China

Taiwanese K-Pop Band Member Claims Chinese Nationality, Sparks Online Controversy

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Chou Tzu-yü holding the Republic of China flag (photo by MBC’s My Little Television via Wikimedia Commons)

After Taiwan’s Chou Tzu-yü achieved notoriety as a member of the K-Pop band TWICE, on April 30 Korea’s HMYW Entertainment announced that Debby P’eng (P’eng Yü-t’ung, 彭羽彤) has been selected to join the new pop group DayDay that is to debut this year.

Apart from their meteoric rise to prominence in the Korean media industry, Chou and P’eng have another thing in common: both of them have been embroiled in political controversies that have little to do with their work.

Debby P’eng was born in 1997 in Taiwan‘s Yi-Lan County. Initially HMYW had posted on its official Weibo account “Nationality: Taiwan, Birthplace: Yi-Lan”. Later, however, they changed it to “Nationality: China, Birthplace: Taiwan, Yi-Lan.”

The change of nationality sparked an online controversy between Taiwanese and Chinese netizens. “Korea believes that Taiwan, Penghu, Kinmen and Matsu belong to China,” wrote a Chinese netizen. “What country is Taiwan?”, commented another.

“Your worldview needs to be updated”; “China (支那) dog, go back where you come from and bring with you your ugly simplified characters and your ignorance,” replied Taiwanese netizens.

HMYW may have tried to avoid an incident such as the one that happened to then 16-year-old Chou Tzu-yü (周子瑜) back in 2016.

Huang An (黃安), a 53-year-old singer born in Taiwan and based in China, wrote a series of posts on his Weibo account accusing Chou of supporting Taiwan independence because she had waved a Republic of China flag on a Korean TV show. Huang is known for criticizing Taiwanese celebrities he believes to be endorsing independence.

Following Huang’s posts, images of Chou were censored on Chinese media, China’s tech giant Huawei cancelled a commercial in which Chou advertised a phone, and even Korean company LG announced it would no longer work with Chou.

JYP Entertainment, Chou’s label company, stated it “regretted” the incident and cancelled Chou’s upcoming events in China. The founder of JYP Entertainment apologized for the incident, saying that it was his fault for not “educating” Chou adequately. Days later the company’s website changed Chou’s nationality from “Taiwan” to “China”.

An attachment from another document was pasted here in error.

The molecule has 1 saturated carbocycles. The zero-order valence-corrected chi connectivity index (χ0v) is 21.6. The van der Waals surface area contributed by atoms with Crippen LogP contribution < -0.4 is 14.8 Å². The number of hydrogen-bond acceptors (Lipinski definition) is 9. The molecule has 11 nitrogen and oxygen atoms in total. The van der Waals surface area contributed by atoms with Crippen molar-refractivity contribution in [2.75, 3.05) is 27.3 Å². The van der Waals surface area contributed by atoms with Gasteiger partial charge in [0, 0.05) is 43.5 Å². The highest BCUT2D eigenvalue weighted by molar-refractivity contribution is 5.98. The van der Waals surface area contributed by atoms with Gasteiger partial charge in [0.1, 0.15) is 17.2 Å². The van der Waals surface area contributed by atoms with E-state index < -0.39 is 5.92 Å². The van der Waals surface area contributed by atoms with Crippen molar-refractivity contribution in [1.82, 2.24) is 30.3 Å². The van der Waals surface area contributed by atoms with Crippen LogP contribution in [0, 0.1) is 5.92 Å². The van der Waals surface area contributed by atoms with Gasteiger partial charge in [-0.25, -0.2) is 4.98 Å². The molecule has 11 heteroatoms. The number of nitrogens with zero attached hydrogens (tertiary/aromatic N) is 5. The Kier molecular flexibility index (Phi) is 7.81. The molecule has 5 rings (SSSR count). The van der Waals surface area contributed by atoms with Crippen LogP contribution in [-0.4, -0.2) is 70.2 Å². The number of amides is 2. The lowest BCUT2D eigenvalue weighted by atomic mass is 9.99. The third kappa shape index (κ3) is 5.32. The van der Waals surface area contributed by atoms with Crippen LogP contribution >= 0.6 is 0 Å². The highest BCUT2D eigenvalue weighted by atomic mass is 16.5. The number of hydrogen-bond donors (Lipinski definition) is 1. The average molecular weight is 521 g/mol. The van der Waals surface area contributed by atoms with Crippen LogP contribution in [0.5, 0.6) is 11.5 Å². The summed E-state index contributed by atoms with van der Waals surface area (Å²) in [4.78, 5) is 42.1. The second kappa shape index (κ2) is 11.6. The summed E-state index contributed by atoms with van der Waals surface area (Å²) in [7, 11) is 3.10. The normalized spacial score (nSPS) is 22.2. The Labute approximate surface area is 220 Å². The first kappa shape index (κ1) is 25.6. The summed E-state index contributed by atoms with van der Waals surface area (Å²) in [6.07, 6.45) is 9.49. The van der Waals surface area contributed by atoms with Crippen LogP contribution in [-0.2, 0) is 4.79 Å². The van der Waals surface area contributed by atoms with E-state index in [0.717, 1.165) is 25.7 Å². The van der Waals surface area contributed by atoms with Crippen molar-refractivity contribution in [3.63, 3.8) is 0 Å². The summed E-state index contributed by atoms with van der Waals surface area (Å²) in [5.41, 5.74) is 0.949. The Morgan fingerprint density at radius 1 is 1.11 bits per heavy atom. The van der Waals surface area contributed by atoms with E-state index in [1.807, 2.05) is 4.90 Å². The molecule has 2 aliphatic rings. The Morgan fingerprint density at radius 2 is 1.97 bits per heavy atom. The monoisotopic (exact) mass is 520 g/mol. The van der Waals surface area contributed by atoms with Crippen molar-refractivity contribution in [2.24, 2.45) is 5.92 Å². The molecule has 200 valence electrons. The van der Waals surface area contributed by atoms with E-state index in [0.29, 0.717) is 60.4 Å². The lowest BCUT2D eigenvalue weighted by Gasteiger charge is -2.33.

On January 15 Chou appeared in a YouTube video. She was dressed in a black sweater and tearfully read out a scripted apology:

There is only one China. The cross-straits territories are one in the same, and I am proud to consider myself thoroughly Chinese. As a Chinese person who performs abroad, [I say] to my employers and internet friends on both sides of the straits—I’m terribly sorry for the harm I have caused, and I feel ashamed.

The Korean entertainment industry has a vast market in China, but this also makes companies vulnerable to Beijing’s economic pressure.

Chou received support from both the ruling and the opposition party in Taiwan, though from a somewhat different ideological perspective. The Chinese Nationalist Party (KMT) posted a picture of the flag on its Facebook page with the comment “Support the national flag, support Chou Tzu-yü.” Democratic Progressive Party (DPP) presidential candidate Ts’ai Ying-wen said that Republic of China citizens should have the right to hold the national flag and they should not be oppressed because of it.

Some people in mainland China suggested that the criticism of Chou was wrong on the basis of the ‘1992 consensus‘. Yang Lixian, a researcher at Beijing’s National Society of Taiwan Studies, stated that “the public don’t know the meaning of the 1992 consensus” because the government had not “properly educated” the people in cross-strait policies.


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